These statistics are from the Occupational Employment Statistics (OES) survey, a federal-state cooperative program between BLS and State Workforce Agencies, in this case, the Pennsylvania Department of Labor and Industry.

Notes on Occupational Employment Statistics Data

With the issuance of data for May 2015, the OES program has incorporated redefined metropolitan area definitions as designated by the Office of Management and Budget. OES data are available for 394 metropolitan areas, 38 metropolitan divisions, and 167 OES-defined nonmetropolitan areas. A listing of the areas and their definitions can be found at www.bls.gov/oes/current/msa_def.htm.

A value that is statistically different from another does not necessarily mean that the difference has economic or practical significance. Statistical significance is concerned with the ability to make confident statements about a universe based on a sample. It is entirely possible that a large difference between two values is not significantly different statistically, while a small difference is, since both the size and heterogeneity of the sample affect the relative error of the data being tested.


Technical Note

The Occupational Employment Statistics (OES) survey is a semiannual mail survey measuring occupational employment and wage rates for wage and salary workers in nonfarm establishments in the United States. The OES program produces employment and wage estimates for over 800 occupations for all industries combined in the nation; the 50 states and the District of Columbia; 432 metropolitan areas and divisions; 167 nonmetropolitan areas; and Guam, Puerto Rico, and the U.S. Virgin Islands. National estimates are also available by industry for NAICS sectors, 3-, 4-, and selected 5- and 6-digit industries, and by ownership across all industries and for schools and hospitals. OES data are available at www.bls.gov/oes/tables.htm.

OES estimates are constructed from a sample of about 1.2 million establishments. Forms are mailed to approximately 200,000 sampled establishments in May and November each year. May 2015 estimates are based on responses from six semiannual panels collected over a 3-year period: May 2015, November 2014, May 2014, November 2013, May 2013, and November 2012. The overall national response rate for the six panels is 73.5 percent based on establishments and 69.6 percent based on weighted sampled employment. The unweighted employment of sampled establishments across all six semiannual panels represents approximately 57.9 percent of total national employment. (Response rates are slightly lower for these estimates due to the federal shutdown in October 2013.) The sample in the Erie, Pa. Metropolitan Statistical Area included 1,632 establishments with a response rate of 76 percent. For more information about OES concepts and methodology, go to www.bls.gov/news.release/ocwage.tn.htm.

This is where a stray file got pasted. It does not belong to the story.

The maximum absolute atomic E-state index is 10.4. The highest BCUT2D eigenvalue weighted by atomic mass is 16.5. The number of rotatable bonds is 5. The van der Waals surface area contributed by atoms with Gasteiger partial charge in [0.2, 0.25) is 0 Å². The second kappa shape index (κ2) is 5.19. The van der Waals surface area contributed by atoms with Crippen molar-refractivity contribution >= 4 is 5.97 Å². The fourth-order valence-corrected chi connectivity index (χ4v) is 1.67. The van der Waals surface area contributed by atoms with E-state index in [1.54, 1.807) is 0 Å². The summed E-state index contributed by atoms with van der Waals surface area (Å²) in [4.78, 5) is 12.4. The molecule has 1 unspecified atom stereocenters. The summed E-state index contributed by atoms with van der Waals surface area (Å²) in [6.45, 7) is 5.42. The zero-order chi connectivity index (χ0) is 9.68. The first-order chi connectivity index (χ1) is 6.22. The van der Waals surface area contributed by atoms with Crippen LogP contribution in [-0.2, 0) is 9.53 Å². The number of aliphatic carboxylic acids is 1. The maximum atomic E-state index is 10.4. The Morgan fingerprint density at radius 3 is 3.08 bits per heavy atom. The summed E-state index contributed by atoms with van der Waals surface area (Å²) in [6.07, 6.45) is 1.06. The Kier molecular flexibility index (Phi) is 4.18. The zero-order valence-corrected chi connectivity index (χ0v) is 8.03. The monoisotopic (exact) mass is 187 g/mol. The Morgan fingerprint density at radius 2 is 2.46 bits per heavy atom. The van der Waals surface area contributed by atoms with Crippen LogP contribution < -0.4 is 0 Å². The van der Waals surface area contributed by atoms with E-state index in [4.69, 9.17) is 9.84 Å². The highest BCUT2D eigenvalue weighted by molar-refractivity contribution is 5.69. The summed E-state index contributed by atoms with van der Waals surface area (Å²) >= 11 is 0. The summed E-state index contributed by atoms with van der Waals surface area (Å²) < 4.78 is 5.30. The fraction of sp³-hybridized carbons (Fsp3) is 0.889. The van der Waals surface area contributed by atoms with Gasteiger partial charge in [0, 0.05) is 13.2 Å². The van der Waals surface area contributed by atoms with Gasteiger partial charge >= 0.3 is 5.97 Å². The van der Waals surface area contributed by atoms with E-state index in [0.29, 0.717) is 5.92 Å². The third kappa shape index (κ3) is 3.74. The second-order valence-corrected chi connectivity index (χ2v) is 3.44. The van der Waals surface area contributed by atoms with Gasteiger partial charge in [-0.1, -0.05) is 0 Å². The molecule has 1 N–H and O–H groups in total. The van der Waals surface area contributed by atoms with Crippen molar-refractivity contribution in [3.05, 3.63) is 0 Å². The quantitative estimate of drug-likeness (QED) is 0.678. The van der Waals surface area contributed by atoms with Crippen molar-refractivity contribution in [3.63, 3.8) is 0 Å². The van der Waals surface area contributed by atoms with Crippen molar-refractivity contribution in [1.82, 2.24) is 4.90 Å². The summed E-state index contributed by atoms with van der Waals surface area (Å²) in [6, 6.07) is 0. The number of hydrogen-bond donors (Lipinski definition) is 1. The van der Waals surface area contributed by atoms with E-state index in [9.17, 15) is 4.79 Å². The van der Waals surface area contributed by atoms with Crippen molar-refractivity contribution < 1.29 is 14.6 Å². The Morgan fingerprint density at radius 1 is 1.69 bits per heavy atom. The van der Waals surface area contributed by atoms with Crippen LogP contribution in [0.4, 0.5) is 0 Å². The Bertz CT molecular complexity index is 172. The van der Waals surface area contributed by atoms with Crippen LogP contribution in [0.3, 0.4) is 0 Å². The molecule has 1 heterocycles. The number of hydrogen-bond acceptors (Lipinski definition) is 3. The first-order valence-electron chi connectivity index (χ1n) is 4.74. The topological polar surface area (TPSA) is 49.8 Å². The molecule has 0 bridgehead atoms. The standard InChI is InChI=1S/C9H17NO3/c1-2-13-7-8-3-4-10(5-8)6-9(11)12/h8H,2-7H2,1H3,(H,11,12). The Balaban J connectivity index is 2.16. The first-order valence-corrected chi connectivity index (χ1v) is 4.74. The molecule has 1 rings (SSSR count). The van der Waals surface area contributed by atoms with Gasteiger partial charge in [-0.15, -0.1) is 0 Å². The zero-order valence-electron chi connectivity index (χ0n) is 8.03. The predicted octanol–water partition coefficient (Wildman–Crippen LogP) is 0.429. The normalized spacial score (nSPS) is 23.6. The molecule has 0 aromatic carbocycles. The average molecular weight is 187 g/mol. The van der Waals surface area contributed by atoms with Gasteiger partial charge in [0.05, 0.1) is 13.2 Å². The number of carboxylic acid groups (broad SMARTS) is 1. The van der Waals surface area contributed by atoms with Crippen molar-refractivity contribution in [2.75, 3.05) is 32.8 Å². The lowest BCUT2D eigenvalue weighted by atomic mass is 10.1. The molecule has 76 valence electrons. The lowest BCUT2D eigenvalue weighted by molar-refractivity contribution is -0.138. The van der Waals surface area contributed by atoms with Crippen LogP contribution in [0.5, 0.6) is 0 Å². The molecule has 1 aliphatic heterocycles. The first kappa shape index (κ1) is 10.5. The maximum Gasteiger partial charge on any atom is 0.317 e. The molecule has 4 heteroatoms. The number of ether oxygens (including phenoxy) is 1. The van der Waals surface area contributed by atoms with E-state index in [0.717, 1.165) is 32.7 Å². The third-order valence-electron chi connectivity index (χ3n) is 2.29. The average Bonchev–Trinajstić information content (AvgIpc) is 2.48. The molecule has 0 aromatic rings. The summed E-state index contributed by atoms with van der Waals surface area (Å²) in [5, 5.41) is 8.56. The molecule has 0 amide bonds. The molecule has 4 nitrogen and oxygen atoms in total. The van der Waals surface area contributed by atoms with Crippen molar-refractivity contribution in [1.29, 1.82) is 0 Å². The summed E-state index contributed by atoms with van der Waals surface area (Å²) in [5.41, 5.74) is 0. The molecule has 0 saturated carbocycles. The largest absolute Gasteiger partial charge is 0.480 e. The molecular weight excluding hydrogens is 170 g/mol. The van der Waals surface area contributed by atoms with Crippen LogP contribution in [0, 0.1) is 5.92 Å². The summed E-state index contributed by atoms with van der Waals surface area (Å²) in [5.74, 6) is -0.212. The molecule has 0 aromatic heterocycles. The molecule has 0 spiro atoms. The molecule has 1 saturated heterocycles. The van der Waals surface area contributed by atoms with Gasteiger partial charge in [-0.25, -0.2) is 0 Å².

The May 2015 OES estimates are based on the 2010 Standard Occupational Classification (SOC) system and the 2012 North American Industry Classification System (NAICS). Information about the 2010 SOC is available on the BLS website at www.bls.gov/soc and information about the 2012 NAICS is available at www.bls.gov/bls/naics.htm.

Metropolitan area definitions

The substate area data published in this release reflect the standards and definitions established by the U.S. Office of Management and Budget.

The Erie, Pa. Metropolitan Statistical Area includes Erie County in Pennsylvania.

Additional information

OES data are available on our regional web page at http://www.bls.gov/regions/mid-atlantic. Answers to frequently asked questions about the OES data are available at www.bls.gov/oes/oes_ques.htm. Detailed technical information about the OES survey is available in our Survey Methods and Reliability Statement on the BLS website at www.bls.gov/oes/current/methods_statement.pdf.

Information in this release will be made available to sensory impaired individuals upon request – Voice phone: (202) 691-5200; Federal Relay Service: (800) 877-8339.

Table 1. Employment and wage data from the Occupational Employment Statistics survey, by occupation, Erie Metropolitan Statistical Area, May 2015
Occupation (1) Employment (2) Mean wage
Level Location quotient (3) Hourly Annual (4)

Production occupations

16,530 2.0 $16.88 $35,100

First-line supervisors of production and operating workers

1,290 2.3 25.49 53,020

Electrical and electronic equipment assemblers

440 2.2 12.52 26,040

Engine and other machine assemblers

30 1.0 15.61 32,460

Structural metal fabricators and fitters

80 1.1 17.71 36,830

Team assemblers

1,080 1.1 13.81 28,730

Assemblers and fabricators, all other

160 0.8 14.36 29,860

Bakers

190 1.2 12.38 25,740

Butchers and meat cutters

100 0.8 17.04 35,440

Food batchmakers